SiNAPSA, sreda, 6. december 2023


Spletna revija za znanstvenike, strokovnjake
in nevroznanstvene navdušence

Intervju s prof. dr. Kostovićem

ob Sinapsini nevroznanstveni konferenci '13

Nadja Jarc

Profesorja Ivico Kostovića, eminentnega mednarodnega nevroznanstvenika na področju konektivnosti čIoveških možganov in pIenarnega govorca na Sinapsini nevroznanstveni konferenci 2013 – SNC’13 (SiNAPSA Neuroscience Conference ‘13) smo tekom konference povabili k intervjuju o njegovem življenjskem delu.

Ivica KostovićProf. Kostović, could you shortly introduce your work?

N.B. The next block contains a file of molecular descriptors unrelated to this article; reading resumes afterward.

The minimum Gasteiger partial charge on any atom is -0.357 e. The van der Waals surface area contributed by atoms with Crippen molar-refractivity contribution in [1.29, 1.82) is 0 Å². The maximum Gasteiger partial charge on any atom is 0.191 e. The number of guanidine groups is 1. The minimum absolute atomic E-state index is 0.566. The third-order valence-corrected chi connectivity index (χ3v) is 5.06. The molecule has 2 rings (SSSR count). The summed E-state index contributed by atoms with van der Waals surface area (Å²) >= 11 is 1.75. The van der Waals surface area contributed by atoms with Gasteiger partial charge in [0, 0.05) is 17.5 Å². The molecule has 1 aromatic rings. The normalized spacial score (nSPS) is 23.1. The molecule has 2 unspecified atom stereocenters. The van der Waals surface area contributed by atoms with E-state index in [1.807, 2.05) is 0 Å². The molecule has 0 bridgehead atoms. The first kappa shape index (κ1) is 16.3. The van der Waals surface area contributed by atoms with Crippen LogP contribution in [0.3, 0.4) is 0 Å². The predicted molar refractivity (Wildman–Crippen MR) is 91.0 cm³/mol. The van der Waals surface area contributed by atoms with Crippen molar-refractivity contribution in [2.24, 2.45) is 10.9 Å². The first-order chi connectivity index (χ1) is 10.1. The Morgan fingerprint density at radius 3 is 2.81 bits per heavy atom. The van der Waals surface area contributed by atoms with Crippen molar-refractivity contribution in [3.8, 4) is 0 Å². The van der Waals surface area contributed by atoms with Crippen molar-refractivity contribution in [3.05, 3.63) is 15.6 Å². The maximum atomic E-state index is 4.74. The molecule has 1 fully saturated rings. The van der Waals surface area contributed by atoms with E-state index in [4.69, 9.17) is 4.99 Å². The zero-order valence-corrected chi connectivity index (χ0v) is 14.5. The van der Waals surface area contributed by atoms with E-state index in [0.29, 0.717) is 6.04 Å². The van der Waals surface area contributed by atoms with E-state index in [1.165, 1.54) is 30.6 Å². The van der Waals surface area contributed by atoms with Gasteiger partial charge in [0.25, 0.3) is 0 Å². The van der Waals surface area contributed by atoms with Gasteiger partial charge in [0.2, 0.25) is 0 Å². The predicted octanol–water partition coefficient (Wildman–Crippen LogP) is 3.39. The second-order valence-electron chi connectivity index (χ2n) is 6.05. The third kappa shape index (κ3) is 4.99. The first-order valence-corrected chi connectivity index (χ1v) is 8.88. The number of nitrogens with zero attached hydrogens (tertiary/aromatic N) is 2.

I work on the connectivity in human brain. Although I started with experimental work on projections from brain stem to limbic cortex, so called monoaminergic, serotoninergic and holinergic pathways in 1972 after I had finished postdoctoral fellowship at Johns Hopkins, I am working on a human brain. In cooperation we had some nice studies on monkeys. I think that monkey is the only model, applicable for cortical development from the point of connectivity. I was fascinated from the very beginning by these transient patterns present in the fetus and the transient patterns are curcial in the making of the brain for the future. Whatever happened in the fetal or preterm period will have a severe consequences for the development. So I think that some of them, not only neurological but also mental-behavioural disorders originate during this very period. Of course there is always a postnatal interaction with enviroment but genetic wiring occurs really during fetal development. So we discovered the suplate, the most prominent layer in the human fetus and this layer is actually the connectivity layer. Huge number of connections gradually developed and enter the cortex during the fetal life. After the birth some of these neurons of subplate become incorporated in white matter and the people think that they are not very numerous populations, but since we found that there are billions of these neurons, we think that they are important moderators of all functions even in adult brain. Whenever we have a lesion in white matter or the border with cortex, these neurons will be damaged. So I think that our discovery of this suplate, the thalamo cortical projection, and cells within this layer is very important especially for human developmental neuroscience. I must say that the most fascinating work was our work on thalamocortical connectivity. Even the Supreme Court of USA used our data to define the law against abortion after 24 weeks of gestation. So by discovering of thalamocortical connectivity after 24 weeks you can say this is the period when human preterm fetus starts to receive cortical information. We dont know yet how crucial that information is. But actually we call this the preconscious stage. So it is interesting that we are highly quoted by the psychiatrists because they think that this early development of cortex and especially hippocampal cortex and cingulate cortex is the beginning of self, something that stays there from the very early to the latest age and is possibly the basis of default resting state activity.